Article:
We first heard from new Sparrow artist Phil Danyew (better known these days as simply "Danyew") back in
February with the release of a two-song digital single. Those who picked up this release were treated to a duo of very
fine songs, the powerful pop song "Streetlight" and the hushed worship ballad "Beautiful King," and a solid introduction to a
talented young artist. Two months later, Danyew's self-titled debut EP brings these songs back with four additional songs and a
chance to get to know this new artist a little better.
The comparisons to another Phil - Wickham, that is - are inevitable; their voices are very similar, and Britpop influences
draw those conclusions right away (Perhaps this is for good reason, since the two are long-time friends). Musically, however,
Danyew takes on an electronica-influenced alternative pop sound that is all his own. He has a knack for songs that are instantly
accessible with catchy, singable hooks, but multiple listens reveal something deeper and stronger than another batch of pretty
pop tunes. Citing artists like Radiohead and Bjork among his musical influences, these six songs feature a variety of rich
soundscapes built with sounds organic and synthetic, giving something new to discover every time they're heard. With such a
focus on sound, the lyrics can sometimes feel subtle, hovering just below the surface, until on the fourth spin or so the message
will jump out and take hold. All of the elements meld together into the sort of music that you let go and experience, vital for a
short EP like this to hold up after multiple listens.
It's hard to pick highlights on such a short album, especially when the songs are so unique and strong on their own.
Still, "Streetlight" is easily the best track on the record. The melody is simply infectious, and his voice soars right along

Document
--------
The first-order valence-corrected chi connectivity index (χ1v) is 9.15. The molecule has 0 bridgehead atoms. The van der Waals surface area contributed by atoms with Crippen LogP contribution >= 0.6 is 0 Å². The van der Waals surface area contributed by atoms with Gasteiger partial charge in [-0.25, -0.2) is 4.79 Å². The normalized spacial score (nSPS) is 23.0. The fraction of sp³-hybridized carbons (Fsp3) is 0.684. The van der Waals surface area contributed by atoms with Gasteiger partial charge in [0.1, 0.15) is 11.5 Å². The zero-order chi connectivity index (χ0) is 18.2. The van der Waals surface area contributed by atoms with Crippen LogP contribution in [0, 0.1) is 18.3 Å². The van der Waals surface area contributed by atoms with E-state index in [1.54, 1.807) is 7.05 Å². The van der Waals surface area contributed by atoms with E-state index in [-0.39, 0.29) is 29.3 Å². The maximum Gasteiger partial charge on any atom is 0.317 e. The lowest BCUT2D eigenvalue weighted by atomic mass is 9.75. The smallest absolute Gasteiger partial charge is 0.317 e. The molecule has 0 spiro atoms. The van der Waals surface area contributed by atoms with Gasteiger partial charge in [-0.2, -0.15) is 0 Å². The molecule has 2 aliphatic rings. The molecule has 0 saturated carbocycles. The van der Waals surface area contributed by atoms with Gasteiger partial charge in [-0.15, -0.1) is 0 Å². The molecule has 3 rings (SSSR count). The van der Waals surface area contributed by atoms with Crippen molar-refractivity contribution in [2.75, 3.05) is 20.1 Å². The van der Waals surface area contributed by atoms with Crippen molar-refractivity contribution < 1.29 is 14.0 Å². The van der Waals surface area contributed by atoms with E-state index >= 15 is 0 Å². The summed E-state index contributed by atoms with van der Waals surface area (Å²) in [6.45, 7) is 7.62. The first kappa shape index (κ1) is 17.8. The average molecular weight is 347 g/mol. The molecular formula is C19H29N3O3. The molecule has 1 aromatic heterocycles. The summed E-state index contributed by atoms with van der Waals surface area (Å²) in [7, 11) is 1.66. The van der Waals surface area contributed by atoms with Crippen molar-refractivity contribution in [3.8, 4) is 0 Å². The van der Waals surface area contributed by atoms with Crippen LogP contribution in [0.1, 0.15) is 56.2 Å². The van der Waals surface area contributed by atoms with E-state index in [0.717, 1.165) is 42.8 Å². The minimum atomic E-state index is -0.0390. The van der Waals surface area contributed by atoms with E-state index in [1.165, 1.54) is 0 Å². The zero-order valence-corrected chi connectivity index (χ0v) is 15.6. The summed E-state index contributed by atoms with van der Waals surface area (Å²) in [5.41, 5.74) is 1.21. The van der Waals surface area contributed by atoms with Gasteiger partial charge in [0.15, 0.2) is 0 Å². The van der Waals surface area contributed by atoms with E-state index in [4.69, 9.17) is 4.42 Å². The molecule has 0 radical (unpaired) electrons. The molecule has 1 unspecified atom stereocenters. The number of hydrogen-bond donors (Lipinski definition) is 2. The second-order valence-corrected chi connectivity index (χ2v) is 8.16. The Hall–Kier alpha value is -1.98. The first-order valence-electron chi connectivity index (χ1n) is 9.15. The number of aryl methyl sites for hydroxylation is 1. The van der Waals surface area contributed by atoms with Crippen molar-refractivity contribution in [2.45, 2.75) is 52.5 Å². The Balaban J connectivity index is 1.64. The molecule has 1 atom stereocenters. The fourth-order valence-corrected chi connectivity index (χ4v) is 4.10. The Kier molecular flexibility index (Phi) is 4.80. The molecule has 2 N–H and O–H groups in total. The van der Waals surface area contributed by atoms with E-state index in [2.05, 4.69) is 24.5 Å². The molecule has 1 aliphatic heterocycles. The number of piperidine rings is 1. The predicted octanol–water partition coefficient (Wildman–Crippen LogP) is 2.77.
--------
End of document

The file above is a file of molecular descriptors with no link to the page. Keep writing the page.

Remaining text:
with the powerful chorus. It's a nice contrast to the darker-toned "Close Your Eyes," an electronica-driven song through and
through that sometimes musically sounds like it could have been lifted from a Radiohead record somewhere.
But just when it seems to be all about flashy studio pop and electronic experimentation, the latter half of the EP glides
into "Beautiful King," a whispering, worshipful song. The electronic synth feel is still there, but it's more for a hushed
background to acoustic guitars and strings. The vocals are subdued and heartfelt, joining the music for genuinely beautiful
worship. The energetic "Nothing Without You" and piano-based love song "Turnstile" close things out with a couple more twists in
style. The variety of this EP is a great introduction to Danyew's versatility as an artist.
This is a tight debut that grabbed me from the start and didn't let go. Every song presents a unique facet to his different
styles, every part fitting together into a seamless whole. I'm only sorry it wasn't longer, because it's a joy to listen to that
left me wanting more. Danyew accomplishes so much in the album's 22-minute run that I can't help but wonder what he can do with a
full-length project. Here's hoping it's just a hint of what he's capable of and a sign of more great music ahead.
- Review date: 4/18/09, written by Jen Rose of Jesusfreakhideout.com